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A history of roads in Virginia: Meeting the challenge



The Commission on Transportation in the 21st Century (COT 21) identified more than $20 billion
worth of highway construction needs.

Until 1984, the eight transportation districts had remained as originally established in 1922—Bristol, Culpeper, Fredericksburg, Lynchburg, Richmond, Salem, Staunton, and Suffolk. The 1984 General Assembly authorized the creation of the Northern Virginia district to respond more effectively to the area’s transportation problems. The newly formed transportation district was carved from the existing Culpeper district to include the counties of Arlington, Fairfax, Loudoun, and Prince William.

In the General Assembly, the growing influence of urban areas also led to greater pressures to modify again the formulas that allocated road-building monies around the state.

In July 1985, the department began using a new allocation formula, enacted by the General Assembly, to distribute funds for highway construction and other programs.

It was the first major change in highway fund distribution since 1977, and it increased funding to urban areas.

Under the new formula, 5.67 percent of the money came off the top for hardsurfacing dirt roads. Of the remainder, 40 percent was allocated for improving the primary system. The remaining 60 percent was split equally between the secondary and urban systems.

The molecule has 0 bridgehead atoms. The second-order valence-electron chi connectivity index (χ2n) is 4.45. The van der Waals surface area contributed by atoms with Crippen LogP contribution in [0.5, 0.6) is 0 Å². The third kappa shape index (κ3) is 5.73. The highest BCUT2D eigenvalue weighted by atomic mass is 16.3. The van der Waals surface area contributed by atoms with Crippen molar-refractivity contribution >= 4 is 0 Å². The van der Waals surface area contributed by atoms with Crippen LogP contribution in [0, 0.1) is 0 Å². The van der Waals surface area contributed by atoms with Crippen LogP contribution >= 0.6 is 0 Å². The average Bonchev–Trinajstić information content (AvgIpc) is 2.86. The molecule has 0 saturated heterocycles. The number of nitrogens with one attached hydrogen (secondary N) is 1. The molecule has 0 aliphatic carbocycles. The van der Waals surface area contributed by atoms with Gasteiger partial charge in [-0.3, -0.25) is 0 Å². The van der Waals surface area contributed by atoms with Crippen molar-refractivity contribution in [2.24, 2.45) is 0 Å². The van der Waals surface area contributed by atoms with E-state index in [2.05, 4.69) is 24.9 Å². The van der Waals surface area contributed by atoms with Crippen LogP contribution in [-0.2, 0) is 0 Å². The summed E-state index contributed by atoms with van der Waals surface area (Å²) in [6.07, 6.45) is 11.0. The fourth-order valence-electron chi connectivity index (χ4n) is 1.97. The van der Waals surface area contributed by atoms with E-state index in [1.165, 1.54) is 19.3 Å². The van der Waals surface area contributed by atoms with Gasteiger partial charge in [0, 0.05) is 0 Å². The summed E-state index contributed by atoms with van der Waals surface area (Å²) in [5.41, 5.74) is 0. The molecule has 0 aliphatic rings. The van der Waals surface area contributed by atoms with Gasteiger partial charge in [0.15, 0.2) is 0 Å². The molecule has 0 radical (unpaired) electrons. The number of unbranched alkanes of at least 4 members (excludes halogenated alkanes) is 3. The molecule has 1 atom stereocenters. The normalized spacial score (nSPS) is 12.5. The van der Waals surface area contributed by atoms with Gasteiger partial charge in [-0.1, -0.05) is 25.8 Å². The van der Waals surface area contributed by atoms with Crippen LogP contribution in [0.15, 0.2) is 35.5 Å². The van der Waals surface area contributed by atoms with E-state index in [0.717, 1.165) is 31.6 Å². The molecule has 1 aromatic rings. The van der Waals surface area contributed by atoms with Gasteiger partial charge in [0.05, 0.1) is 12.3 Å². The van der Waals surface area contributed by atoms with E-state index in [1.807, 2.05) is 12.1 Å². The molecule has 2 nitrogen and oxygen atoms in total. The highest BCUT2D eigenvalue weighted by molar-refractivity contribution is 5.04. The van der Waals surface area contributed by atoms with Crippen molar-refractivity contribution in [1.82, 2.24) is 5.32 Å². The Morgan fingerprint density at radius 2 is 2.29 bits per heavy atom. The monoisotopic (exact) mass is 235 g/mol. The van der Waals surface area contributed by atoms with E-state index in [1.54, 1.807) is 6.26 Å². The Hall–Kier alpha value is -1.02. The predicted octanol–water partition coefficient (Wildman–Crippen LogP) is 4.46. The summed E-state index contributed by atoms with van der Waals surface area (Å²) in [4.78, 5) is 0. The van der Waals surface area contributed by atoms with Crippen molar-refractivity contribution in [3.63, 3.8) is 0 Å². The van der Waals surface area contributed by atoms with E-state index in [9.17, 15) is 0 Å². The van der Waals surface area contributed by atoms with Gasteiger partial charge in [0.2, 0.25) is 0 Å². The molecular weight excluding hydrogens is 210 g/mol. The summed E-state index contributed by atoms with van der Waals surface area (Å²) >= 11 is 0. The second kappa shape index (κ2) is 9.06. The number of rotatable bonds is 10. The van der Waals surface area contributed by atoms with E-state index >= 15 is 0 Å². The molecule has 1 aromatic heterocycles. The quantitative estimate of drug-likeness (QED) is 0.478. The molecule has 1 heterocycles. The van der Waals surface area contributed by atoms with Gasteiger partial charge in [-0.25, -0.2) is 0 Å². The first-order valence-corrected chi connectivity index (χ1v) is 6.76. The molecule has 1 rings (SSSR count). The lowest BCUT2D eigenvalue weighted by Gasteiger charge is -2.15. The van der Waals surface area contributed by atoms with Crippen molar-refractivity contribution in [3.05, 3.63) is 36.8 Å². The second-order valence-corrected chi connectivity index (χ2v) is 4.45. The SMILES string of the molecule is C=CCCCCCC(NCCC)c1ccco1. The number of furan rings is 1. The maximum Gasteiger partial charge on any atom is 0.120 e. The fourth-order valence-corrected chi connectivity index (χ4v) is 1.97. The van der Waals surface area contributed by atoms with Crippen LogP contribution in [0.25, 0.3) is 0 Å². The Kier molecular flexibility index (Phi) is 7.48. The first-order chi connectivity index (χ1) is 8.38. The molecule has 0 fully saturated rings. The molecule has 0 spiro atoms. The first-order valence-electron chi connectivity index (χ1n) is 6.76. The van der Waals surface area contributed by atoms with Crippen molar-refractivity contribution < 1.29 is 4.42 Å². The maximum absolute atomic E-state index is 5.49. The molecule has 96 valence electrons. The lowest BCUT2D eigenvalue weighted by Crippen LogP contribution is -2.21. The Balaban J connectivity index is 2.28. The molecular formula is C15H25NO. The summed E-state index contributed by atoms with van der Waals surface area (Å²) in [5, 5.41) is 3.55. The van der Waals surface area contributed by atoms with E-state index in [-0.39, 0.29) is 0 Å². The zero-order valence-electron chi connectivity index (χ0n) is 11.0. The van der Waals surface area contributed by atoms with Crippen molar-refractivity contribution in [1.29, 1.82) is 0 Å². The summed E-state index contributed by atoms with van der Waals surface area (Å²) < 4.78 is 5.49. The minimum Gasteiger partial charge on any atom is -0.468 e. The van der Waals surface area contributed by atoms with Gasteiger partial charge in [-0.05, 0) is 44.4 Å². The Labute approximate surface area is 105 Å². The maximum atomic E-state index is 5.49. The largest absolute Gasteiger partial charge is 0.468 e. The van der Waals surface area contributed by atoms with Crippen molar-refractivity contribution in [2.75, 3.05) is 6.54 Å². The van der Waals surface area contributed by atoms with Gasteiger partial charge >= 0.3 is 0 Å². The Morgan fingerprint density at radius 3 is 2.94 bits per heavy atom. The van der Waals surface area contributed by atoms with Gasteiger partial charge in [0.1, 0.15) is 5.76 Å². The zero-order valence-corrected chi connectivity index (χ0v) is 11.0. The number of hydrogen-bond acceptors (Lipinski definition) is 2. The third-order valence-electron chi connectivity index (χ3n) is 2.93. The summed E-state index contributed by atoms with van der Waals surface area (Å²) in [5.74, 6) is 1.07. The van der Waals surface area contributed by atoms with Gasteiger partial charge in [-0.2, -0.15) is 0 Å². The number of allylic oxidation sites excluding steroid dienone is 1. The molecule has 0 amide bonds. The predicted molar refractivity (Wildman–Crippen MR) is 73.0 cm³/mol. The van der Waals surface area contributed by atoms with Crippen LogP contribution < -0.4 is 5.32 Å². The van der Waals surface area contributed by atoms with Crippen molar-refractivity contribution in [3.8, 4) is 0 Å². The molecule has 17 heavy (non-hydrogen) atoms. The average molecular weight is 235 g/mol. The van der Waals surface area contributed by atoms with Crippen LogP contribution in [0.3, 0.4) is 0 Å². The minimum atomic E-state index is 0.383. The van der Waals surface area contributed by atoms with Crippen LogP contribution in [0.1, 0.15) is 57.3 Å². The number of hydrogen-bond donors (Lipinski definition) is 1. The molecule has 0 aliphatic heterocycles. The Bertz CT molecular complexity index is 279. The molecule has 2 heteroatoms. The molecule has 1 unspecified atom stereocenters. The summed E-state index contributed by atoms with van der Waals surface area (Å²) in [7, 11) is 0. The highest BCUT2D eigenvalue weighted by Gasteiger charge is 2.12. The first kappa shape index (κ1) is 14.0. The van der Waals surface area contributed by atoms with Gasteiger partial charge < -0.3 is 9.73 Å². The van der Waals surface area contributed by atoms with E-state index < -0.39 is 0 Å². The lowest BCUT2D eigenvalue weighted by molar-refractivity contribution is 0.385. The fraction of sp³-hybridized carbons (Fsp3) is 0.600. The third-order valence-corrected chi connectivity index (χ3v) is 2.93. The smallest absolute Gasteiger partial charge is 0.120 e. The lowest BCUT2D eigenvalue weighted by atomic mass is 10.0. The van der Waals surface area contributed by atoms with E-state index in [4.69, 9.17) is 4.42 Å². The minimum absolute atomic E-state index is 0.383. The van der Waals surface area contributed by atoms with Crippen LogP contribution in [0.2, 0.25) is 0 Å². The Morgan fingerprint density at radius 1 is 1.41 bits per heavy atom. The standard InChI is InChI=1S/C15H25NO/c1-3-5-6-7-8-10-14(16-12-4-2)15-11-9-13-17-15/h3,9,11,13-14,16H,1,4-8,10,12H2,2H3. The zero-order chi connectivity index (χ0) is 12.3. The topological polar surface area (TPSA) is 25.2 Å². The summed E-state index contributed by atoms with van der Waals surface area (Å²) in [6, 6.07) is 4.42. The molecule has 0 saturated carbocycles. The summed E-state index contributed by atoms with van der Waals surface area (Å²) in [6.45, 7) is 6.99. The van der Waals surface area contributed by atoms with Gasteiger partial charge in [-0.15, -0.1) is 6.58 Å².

In 1986, newly inaugurated Gov. Gerald L. Baliles presented a series of initiatives to improve transportation and prepare for the 21st century. His initiatives and subsequent legislative action marked a period of sweeping changes that eliminated the dependence on user fees only and “pay-as-you-go” financing for transportation needs. On Jan. 13, 1986, in his State of the Commonwealth Address, Gov. Baliles called for a vastly different approach to paying for transportation:

“Periodic tax increases have helped only by providing new revenues, but they only postpone the problems — they don’t solve them,” the governor said. “Even worse, the adjustments to our highway funding formula have divided us, competing with one another for the inadequate funds… the heart of the problem now is that we can’t begin to plan for future needs, if we can’t complete meeting today’s needs.”

Gov. Baliles called for a blue-ribbon, non-partisan commission of leaders from government, business, finance, and transportation. Its challenge was to study how to plan and finance the comprehensive transportation system Virginia would need to take it into the next century.

The Commission on Transportation in the 21st Century (COT 21) identified more than $20 billion worth of needs in highway construction, rail, public transit, ports, and airports by the turn of the century. To meet those needs, the commission recommended major changes in the way Virginia paid for transportation projects.

Traditionally, users had paid for transportation in Virginia. Improvements and maintenance were paid through such sources as taxes on motor fuels and license plates. Roads were paid for out of current funds—no general fund financing, no debt financing or bond issues, except those for which there was a specific revenue source, such as a toll road.

The commission recommended that the user fees be increased slightly, and also recommended that the state’s general sales tax be raised and the increase dedicated strictly to transportation uses. Specific percentages would be allocated to specific modes of travel—ports, airports, public transportation, and roads. The commission also recommended the use of bonds to finance major, long-term projects.